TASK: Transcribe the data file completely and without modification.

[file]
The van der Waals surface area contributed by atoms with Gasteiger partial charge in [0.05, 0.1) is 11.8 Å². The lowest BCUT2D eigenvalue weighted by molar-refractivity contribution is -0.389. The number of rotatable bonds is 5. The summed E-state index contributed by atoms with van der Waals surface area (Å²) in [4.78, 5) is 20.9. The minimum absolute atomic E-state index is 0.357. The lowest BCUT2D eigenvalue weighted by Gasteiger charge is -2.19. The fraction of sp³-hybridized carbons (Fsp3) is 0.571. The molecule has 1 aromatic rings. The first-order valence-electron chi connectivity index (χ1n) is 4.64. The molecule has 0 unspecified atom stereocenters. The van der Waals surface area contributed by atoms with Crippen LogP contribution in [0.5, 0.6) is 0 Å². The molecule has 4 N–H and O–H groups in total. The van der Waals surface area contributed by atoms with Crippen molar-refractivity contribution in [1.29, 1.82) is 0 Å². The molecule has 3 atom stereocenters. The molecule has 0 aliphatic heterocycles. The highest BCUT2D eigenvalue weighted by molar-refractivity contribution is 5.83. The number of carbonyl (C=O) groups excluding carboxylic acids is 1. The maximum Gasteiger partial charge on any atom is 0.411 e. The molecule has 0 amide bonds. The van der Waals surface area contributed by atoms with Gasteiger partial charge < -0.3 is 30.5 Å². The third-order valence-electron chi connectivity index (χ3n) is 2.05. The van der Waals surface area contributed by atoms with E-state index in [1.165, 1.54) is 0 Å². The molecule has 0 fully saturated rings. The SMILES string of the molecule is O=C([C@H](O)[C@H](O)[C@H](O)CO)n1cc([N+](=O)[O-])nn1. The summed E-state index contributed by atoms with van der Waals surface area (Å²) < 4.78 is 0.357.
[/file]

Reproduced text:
The van der Waals surface area contributed by atoms with Gasteiger partial charge in [0.05, 0.1) is 11.8 Å². The lowest BCUT2D eigenvalue weighted by molar-refractivity contribution is -0.389. The number of rotatable bonds is 5. The summed E-state index contributed by atoms with van der Waals surface area (Å²) in [4.78, 5) is 20.9. The minimum absolute atomic E-state index is 0.357. The lowest BCUT2D eigenvalue weighted by Gasteiger charge is -2.19. The fraction of sp³-hybridized carbons (Fsp3) is 0.571. The molecule has 1 aromatic rings. The first-order valence-electron chi connectivity index (χ1n) is 4.64. The molecule has 0 unspecified atom stereocenters. The van der Waals surface area contributed by atoms with Crippen LogP contribution in [0.5, 0.6) is 0 Å². The molecule has 4 N–H and O–H groups in total. The van der Waals surface area contributed by atoms with Crippen molar-refractivity contribution in [1.29, 1.82) is 0 Å². The molecule has 3 atom stereocenters. The molecule has 0 aliphatic heterocycles. The highest BCUT2D eigenvalue weighted by molar-refractivity contribution is 5.83. The number of carbonyl (C=O) groups excluding carboxylic acids is 1. The maximum Gasteiger partial charge on any atom is 0.411 e. The molecule has 0 amide bonds. The van der Waals surface area contributed by atoms with Gasteiger partial charge < -0.3 is 30.5 Å². The third-order valence-electron chi connectivity index (χ3n) is 2.05. The van der Waals surface area contributed by atoms with E-state index in [1.165, 1.54) is 0 Å². The molecule has 0 fully saturated rings. The SMILES string of the molecule is O=C([C@H](O)[C@H](O)[C@H](O)CO)n1cc([N+](=O)[O-])nn1. The summed E-state index contributed by atoms with van der Waals surface area (Å²) < 4.78 is 0.357.